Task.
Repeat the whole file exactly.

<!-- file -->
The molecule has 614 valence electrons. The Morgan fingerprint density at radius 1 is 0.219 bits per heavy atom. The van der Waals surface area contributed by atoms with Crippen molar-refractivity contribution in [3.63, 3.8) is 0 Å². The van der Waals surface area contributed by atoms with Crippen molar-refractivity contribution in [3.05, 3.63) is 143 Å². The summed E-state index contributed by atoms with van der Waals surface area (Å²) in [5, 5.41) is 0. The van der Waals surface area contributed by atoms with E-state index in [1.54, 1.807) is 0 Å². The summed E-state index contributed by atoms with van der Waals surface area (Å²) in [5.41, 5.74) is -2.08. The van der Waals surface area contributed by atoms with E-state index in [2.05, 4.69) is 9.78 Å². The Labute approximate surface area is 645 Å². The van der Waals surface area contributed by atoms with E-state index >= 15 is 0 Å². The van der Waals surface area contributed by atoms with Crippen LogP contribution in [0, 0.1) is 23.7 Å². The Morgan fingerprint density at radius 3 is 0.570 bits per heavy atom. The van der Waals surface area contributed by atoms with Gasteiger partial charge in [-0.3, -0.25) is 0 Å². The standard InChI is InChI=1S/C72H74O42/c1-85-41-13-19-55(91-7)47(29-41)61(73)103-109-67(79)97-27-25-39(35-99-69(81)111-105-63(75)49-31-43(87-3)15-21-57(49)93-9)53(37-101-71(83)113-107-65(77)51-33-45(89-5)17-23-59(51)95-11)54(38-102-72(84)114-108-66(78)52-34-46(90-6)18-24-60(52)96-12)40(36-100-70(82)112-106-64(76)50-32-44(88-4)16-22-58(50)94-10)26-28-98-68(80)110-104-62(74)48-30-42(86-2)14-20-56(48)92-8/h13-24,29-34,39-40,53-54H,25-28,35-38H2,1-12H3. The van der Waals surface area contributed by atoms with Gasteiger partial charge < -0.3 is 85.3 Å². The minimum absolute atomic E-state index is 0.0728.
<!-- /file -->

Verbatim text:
The molecule has 614 valence electrons. The Morgan fingerprint density at radius 1 is 0.219 bits per heavy atom. The van der Waals surface area contributed by atoms with Crippen molar-refractivity contribution in [3.63, 3.8) is 0 Å². The van der Waals surface area contributed by atoms with Crippen molar-refractivity contribution in [3.05, 3.63) is 143 Å². The summed E-state index contributed by atoms with van der Waals surface area (Å²) in [5, 5.41) is 0. The van der Waals surface area contributed by atoms with E-state index in [1.54, 1.807) is 0 Å². The summed E-state index contributed by atoms with van der Waals surface area (Å²) in [5.41, 5.74) is -2.08. The van der Waals surface area contributed by atoms with E-state index in [2.05, 4.69) is 9.78 Å². The Labute approximate surface area is 645 Å². The van der Waals surface area contributed by atoms with E-state index >= 15 is 0 Å². The van der Waals surface area contributed by atoms with Crippen LogP contribution in [0, 0.1) is 23.7 Å². The Morgan fingerprint density at radius 3 is 0.570 bits per heavy atom. The van der Waals surface area contributed by atoms with Gasteiger partial charge in [-0.3, -0.25) is 0 Å². The standard InChI is InChI=1S/C72H74O42/c1-85-41-13-19-55(91-7)47(29-41)61(73)103-109-67(79)97-27-25-39(35-99-69(81)111-105-63(75)49-31-43(87-3)15-21-57(49)93-9)53(37-101-71(83)113-107-65(77)51-33-45(89-5)17-23-59(51)95-11)54(38-102-72(84)114-108-66(78)52-34-46(90-6)18-24-60(52)96-12)40(36-100-70(82)112-106-64(76)50-32-44(88-4)16-22-58(50)94-10)26-28-98-68(80)110-104-62(74)48-30-42(86-2)14-20-56(48)92-8/h13-24,29-34,39-40,53-54H,25-28,35-38H2,1-12H3. The van der Waals surface area contributed by atoms with Gasteiger partial charge < -0.3 is 85.3 Å². The minimum absolute atomic E-state index is 0.0728.